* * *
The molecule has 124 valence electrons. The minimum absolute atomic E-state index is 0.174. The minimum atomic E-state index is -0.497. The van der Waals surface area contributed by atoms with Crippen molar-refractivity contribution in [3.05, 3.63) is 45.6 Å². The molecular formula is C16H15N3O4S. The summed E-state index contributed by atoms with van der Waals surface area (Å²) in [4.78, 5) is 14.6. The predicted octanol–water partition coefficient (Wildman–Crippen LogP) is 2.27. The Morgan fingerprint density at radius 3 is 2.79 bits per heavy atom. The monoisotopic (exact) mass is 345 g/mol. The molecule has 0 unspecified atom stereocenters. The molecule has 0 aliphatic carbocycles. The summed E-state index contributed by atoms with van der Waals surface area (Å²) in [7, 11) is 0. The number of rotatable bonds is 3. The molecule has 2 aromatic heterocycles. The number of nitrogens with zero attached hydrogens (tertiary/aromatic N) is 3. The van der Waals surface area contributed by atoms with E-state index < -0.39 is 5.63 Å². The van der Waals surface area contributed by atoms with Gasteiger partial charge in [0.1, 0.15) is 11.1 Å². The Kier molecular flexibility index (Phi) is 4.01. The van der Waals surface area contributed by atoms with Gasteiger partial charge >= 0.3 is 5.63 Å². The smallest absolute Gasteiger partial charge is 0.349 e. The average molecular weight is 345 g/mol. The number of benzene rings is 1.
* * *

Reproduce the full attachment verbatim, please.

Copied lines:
The molecule has 124 valence electrons. The minimum absolute atomic E-state index is 0.174. The minimum atomic E-state index is -0.497. The van der Waals surface area contributed by atoms with Crippen molar-refractivity contribution in [3.05, 3.63) is 45.6 Å². The molecular formula is C16H15N3O4S. The summed E-state index contributed by atoms with van der Waals surface area (Å²) in [4.78, 5) is 14.6. The predicted octanol–water partition coefficient (Wildman–Crippen LogP) is 2.27. The Morgan fingerprint density at radius 3 is 2.79 bits per heavy atom. The monoisotopic (exact) mass is 345 g/mol. The molecule has 0 unspecified atom stereocenters. The molecule has 0 aliphatic carbocycles. The summed E-state index contributed by atoms with van der Waals surface area (Å²) in [7, 11) is 0. The number of rotatable bonds is 3. The molecule has 2 aromatic heterocycles. The number of nitrogens with zero attached hydrogens (tertiary/aromatic N) is 3. The van der Waals surface area contributed by atoms with E-state index < -0.39 is 5.63 Å². The van der Waals surface area contributed by atoms with Gasteiger partial charge in [0.1, 0.15) is 11.1 Å². The Kier molecular flexibility index (Phi) is 4.01. The van der Waals surface area contributed by atoms with Gasteiger partial charge >= 0.3 is 5.63 Å². The smallest absolute Gasteiger partial charge is 0.349 e. The average molecular weight is 345 g/mol. The number of benzene rings is 1.